Ways of stitching the cultural and aesthetic into the practical work on a daily basis should be further considered, explored and planned for. The cultural and aesthetic aspect of learning about art and design should continue to be given a functional role in the studentsí day-to-day experience. A wide range of art-postcards, posters and inexpensive picture books should be displayed on a frequently changed basis on the classroom walls, to encourage student engagement with art and design.
Studentsí learning styles have an influence on how they progress in art and design. Reference to this should be accessed on the NCCA website and incorporated into teaching in order to help all students attain their potential.
The art department is relatively new and, commendably, has achieved much since it was set up. The students have benefited from it and with this in mind, it is recommended that learning outcomes and engagement with wider visual culture in fine art, design and architecture, be a goal in the coming academic year, and thereafter. While it is necessary to focus on examination assignments in May when the evaluation took place, the overall experience of art and design activities should be more broadly based. It is desirable that students are brought to a point of examination readiness by less prescriptive means that emphasise creativity and engagement with visual culture in a wider sense than at present.
Teaching of history and appreciation of art is more effective when presented in a strongly or predominantly visual mode; a stronger emphasis on visual learning in lessons described here would have been a valuable addition to the rich and useful content encountered by the students in a largely verbal way. ICT does make this more visual approach possible, on a daily basis. It is recommended that the use of a scanner, laptop and multimedia projector be planned for in the delivery of history and appreciation and support studies material in the near future, and as these resources become available.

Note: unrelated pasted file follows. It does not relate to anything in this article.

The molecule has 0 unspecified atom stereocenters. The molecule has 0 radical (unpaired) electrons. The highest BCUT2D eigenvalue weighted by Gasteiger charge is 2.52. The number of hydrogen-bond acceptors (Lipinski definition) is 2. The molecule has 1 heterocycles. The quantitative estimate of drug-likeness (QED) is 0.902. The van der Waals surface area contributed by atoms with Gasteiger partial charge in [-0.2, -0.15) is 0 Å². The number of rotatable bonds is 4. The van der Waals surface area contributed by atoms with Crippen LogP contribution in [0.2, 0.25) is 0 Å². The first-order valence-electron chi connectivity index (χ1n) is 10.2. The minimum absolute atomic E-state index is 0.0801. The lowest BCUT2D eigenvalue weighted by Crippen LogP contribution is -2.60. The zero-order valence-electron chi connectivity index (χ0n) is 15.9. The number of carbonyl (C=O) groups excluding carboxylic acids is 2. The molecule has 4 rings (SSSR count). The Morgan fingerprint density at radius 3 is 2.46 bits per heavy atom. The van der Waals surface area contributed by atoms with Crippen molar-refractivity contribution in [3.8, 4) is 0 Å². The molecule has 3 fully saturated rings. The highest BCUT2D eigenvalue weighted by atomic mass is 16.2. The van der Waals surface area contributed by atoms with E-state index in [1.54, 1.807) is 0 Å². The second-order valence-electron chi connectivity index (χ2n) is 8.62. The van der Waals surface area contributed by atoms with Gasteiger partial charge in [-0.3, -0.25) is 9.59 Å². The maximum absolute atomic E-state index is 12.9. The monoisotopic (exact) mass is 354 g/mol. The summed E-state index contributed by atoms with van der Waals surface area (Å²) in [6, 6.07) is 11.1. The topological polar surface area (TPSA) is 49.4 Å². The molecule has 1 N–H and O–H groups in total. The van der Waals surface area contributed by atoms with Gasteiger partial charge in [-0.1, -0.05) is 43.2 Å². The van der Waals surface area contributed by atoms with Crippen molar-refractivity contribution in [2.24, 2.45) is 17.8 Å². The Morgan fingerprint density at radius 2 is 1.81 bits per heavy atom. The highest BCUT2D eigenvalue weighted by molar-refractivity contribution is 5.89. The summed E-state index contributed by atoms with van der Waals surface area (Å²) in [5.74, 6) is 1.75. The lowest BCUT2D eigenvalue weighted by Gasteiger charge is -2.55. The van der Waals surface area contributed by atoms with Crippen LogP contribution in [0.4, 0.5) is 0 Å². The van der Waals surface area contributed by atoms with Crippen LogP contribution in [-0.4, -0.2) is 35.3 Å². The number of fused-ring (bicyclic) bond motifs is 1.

The visual nature of the material of art design, craft and the built environment is naturally well served by computers and this mode of delivery is advised because it greatly enhances the studentís visual learning. Multi-media projector and computer allow great access to artworks and thus to the cultural and aesthetic aspects of the subject. Finding new ways to get students to engage with the art history and appreciation course in the coming academic year is strongly recommended.